(Investigator 64, 1999 January)
"We could be the richest psychics, easy," said Barry Williams, editor of the Skeptic. "We know what buttons to press."
He was addressing the December meeting of The Skeptics S.A. about the rise of the Skeptics as an organization in Australia.
Born in 1938 Mr Williams started doubting at 15 after a salesman sold him "ancient" out-of-date books. "I was conned," he said.
In the 1960s he was impressed with Erich von Daniken's Chariots of the Gods – until reading paragraphs on a subject he was familiar with, ancient Egypt.
"It was rubbish," said Mr Williams.
In 1979 a TV crew over New Zealand taped lights which subsequently became one of the best cases for UFOs. Australian businessman Dick Smith suggested on TV that Australia needed a skeptical organization able to comment on such unexplained phenomena.
Mark Plummer of Melbourne then started such an organization and Mr Williams became its New South Wales spokesperson.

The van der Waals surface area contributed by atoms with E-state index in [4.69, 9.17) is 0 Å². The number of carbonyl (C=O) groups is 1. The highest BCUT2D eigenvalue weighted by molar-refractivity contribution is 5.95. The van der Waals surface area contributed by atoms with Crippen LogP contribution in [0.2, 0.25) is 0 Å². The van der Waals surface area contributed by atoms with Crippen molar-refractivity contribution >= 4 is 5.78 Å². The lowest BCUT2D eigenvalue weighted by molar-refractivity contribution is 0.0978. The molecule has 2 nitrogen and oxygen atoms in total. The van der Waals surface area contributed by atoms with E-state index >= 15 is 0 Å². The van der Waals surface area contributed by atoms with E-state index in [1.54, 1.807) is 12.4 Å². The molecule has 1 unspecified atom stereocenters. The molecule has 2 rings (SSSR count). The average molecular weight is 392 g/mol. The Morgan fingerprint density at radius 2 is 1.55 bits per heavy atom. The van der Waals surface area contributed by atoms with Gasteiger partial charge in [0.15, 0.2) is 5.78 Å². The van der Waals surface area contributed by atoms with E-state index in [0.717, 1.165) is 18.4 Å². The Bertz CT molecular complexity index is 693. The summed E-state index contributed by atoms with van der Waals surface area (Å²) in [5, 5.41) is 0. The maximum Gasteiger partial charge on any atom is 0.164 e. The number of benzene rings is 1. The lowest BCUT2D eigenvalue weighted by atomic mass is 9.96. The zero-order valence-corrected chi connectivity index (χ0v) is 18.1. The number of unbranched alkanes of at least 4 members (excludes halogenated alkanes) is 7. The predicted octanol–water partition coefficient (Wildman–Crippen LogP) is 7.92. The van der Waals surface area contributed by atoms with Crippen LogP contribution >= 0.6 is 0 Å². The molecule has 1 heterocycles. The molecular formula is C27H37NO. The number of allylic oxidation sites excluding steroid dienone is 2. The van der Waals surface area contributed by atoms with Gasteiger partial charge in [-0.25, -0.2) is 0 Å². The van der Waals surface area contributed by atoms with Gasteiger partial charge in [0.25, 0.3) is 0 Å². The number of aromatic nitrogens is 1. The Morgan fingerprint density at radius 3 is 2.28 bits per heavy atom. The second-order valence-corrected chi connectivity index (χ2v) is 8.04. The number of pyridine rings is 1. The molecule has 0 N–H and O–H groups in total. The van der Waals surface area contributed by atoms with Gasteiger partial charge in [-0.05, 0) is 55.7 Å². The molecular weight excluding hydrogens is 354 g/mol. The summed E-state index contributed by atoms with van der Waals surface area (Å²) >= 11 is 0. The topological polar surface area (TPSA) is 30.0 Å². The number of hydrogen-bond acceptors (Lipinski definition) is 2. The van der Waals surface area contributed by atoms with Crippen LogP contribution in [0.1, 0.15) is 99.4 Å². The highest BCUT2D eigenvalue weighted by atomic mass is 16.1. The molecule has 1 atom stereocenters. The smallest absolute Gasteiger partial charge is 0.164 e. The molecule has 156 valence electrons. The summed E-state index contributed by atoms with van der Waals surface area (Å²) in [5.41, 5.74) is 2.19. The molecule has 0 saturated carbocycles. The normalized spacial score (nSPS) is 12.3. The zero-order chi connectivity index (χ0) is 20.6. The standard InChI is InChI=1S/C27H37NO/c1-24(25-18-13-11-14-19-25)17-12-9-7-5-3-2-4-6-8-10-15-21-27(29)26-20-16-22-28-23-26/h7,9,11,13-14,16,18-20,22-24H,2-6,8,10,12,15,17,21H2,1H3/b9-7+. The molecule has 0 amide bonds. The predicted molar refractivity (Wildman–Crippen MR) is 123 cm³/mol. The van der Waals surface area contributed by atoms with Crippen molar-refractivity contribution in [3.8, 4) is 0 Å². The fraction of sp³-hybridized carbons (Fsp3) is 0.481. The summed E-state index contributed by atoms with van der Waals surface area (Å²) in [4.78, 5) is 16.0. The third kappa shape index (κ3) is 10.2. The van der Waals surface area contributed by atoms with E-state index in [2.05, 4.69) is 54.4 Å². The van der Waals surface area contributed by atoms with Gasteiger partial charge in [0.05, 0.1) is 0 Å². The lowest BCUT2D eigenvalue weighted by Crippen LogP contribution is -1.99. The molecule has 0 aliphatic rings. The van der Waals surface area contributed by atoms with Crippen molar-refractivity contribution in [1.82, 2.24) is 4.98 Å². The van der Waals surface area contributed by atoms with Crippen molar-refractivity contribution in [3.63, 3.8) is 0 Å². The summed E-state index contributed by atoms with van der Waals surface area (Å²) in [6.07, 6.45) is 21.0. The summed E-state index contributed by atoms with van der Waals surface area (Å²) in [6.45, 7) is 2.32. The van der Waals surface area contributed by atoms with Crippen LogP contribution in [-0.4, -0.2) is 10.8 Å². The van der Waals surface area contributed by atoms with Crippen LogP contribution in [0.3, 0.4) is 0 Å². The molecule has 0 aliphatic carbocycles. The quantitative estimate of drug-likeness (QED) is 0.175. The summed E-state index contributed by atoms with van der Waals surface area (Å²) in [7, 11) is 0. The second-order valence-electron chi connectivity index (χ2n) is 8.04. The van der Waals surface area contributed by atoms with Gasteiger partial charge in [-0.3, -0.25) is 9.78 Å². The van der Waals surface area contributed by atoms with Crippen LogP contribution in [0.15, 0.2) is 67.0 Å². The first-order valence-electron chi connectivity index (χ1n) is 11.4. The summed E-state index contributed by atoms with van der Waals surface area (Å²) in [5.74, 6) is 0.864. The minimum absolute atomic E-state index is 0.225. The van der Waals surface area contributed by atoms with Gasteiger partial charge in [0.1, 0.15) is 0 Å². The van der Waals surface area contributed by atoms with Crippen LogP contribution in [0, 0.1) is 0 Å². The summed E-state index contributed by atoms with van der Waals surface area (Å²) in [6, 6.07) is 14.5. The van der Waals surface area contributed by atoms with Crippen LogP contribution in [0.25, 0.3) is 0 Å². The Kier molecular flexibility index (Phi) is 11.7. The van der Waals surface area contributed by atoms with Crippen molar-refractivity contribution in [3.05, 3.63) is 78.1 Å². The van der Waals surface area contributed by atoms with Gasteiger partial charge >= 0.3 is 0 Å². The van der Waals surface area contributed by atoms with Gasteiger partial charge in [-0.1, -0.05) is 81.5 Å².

In 1981 the quarterly journal the Skeptic commenced.
Media attention was gained by practicing hoaxes.
In one case visiting American magician, Bob Steiner, pretended to be a psychic and gained wide TV coverage before admitting it was a trick.
Another time James Randi, also an American magician, taught "channeling" to a clothing store worker who subsequently performed this trick at the Sydney Opera House and appeared on the TV program 60 Minutes.
In 1996 the Australian Skeptics became the beneficiary to a bequest of $1million. The organization subsequently instituted the full time position of Executive Officer & Editor – filled since January 1997 by Barry Williams.
The Skeptics offer $100,000 to anyone who demonstrates a paranormal power under test conditions. Candidates are told, "We want an exact description telling us what you think you can do."
Said Mr Williams, "This stops more than 90 per cent. The remainder are dishonest, deluded or deranged.
"People can easily delude themselves about all sorts of things. We want to challenge the dishonest but they won't come near us because they know they're dishonest."
An example of the "deluded" was a man who videotaped dancing lights in the sky. The tape recorded his growing excitement while his friends beside him remained impassive. The lights were merely stars and their movements the camera shaking!
Skeptics began holding